Beef: Still-tight front-end supplies of market-ready cattle -- evidenced by sharply declining carcass weights and eroding quality grades, along with a weaker basis and higher beef prices -- helped boost last week’s cash trade to the $130-132/cwt. range, up $2-4 from last week. Although spot beef sales have slowed, larger out-front commitments put in place earlier, along with more limited production, continued to limit spot availability, with the blended cutout closing the week near $215/cwt., nearly $6 higher than last week’s close. In addition, further strength in the middle meats could propel the cutout back into the $220-225/cwt. range in the weeks ahead before trending lower again into the summer. The U.S. Department of Agriculture’s monthly “Cattle on Feed” report confirmed record-large placements in March, at 111% of last year; marketings 110% larger and an April 1 feedlot count slightly larger than a year ago. Besides the larger total placements, most of the increase was concentrated in the heavier weight categories, likely extending the larger spring fed cattle supplies deeper into the summer.
Pork: For 2017, hog weights have been tracking below last year, but those weights have increased at a faster pace lately. A 4-6 lb. spread has narrowed to virtually nothing in relation to last year. With two smaller harvest weeks due to the Easter holiday season being later this year, a natural uptick was expected, but closing a 6 lb. gap from last year in fewer than 45 days with a constant upswing is much more than a coincidence. Hog prices have come down lately, almost perfectly correlated with the time hog weights began to close the gap from last year. This movement suggests that producers are holding hogs back slightly in anticipation of higher prices around the corner.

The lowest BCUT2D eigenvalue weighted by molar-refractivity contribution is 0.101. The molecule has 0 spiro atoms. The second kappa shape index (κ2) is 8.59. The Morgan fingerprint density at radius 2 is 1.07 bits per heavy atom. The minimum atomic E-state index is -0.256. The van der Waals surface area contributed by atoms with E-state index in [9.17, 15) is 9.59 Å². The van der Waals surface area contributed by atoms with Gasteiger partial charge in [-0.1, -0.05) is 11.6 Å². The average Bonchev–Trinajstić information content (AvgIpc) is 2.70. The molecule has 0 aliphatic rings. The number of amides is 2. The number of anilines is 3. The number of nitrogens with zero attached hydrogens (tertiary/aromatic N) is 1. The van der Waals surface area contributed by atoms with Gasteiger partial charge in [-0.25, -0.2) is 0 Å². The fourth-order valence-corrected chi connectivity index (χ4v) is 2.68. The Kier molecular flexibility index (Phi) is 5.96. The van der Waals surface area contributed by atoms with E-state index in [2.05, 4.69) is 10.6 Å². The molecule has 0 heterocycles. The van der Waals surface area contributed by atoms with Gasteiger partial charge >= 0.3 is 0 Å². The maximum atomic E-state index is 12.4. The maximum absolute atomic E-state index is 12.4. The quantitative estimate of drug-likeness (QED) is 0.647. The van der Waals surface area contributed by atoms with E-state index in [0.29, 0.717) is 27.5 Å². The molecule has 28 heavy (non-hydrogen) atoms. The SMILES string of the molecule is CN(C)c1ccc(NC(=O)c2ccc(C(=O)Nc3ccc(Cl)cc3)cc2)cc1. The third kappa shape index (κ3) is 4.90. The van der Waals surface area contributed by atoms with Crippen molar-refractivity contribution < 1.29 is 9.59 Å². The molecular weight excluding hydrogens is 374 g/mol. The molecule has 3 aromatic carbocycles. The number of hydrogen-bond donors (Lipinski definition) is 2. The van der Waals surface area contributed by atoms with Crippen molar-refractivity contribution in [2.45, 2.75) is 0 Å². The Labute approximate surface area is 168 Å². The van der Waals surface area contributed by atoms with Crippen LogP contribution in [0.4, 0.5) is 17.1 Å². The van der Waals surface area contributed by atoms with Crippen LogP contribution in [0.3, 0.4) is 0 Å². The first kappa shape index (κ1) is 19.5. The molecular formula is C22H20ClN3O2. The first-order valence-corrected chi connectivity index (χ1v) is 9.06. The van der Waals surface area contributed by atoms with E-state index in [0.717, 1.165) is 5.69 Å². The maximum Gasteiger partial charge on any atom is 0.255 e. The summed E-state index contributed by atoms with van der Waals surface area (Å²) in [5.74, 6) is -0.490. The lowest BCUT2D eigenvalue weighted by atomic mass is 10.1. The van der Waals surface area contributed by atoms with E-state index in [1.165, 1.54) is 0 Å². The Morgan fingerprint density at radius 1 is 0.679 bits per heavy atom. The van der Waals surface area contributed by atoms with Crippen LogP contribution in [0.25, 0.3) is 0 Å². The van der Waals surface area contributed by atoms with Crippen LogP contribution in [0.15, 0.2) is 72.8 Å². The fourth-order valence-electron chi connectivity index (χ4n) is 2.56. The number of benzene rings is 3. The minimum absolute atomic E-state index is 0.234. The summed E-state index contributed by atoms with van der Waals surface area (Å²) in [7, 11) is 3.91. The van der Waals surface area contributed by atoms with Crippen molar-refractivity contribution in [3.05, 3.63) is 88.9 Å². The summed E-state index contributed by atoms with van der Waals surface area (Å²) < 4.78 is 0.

Poultry: The aggressive pullet addition through late 2015 and much of the first half of 2016 was assumed to continue; however, it appears that the industry has neared capacity for broiler-type laying hens. Also, despite the incentives for integrators to expand capacity, current expansionary measures in competing proteins are contributing to a bearish outlook for broiler meat. Lagged placements typically foreshadows the total actual layers on hand. In the years of harsh feed costs, integrators' intentions perished, and productivity rates diminished as a result of declining capital outlay. In the years that followed, the industry has worked back towards a highly productive flock cycle that is slightly inhibitive of anxiety to expand. With this in mind, there continues to be a slight risk to the upside when considering the outlook for expansion of the layer flock.
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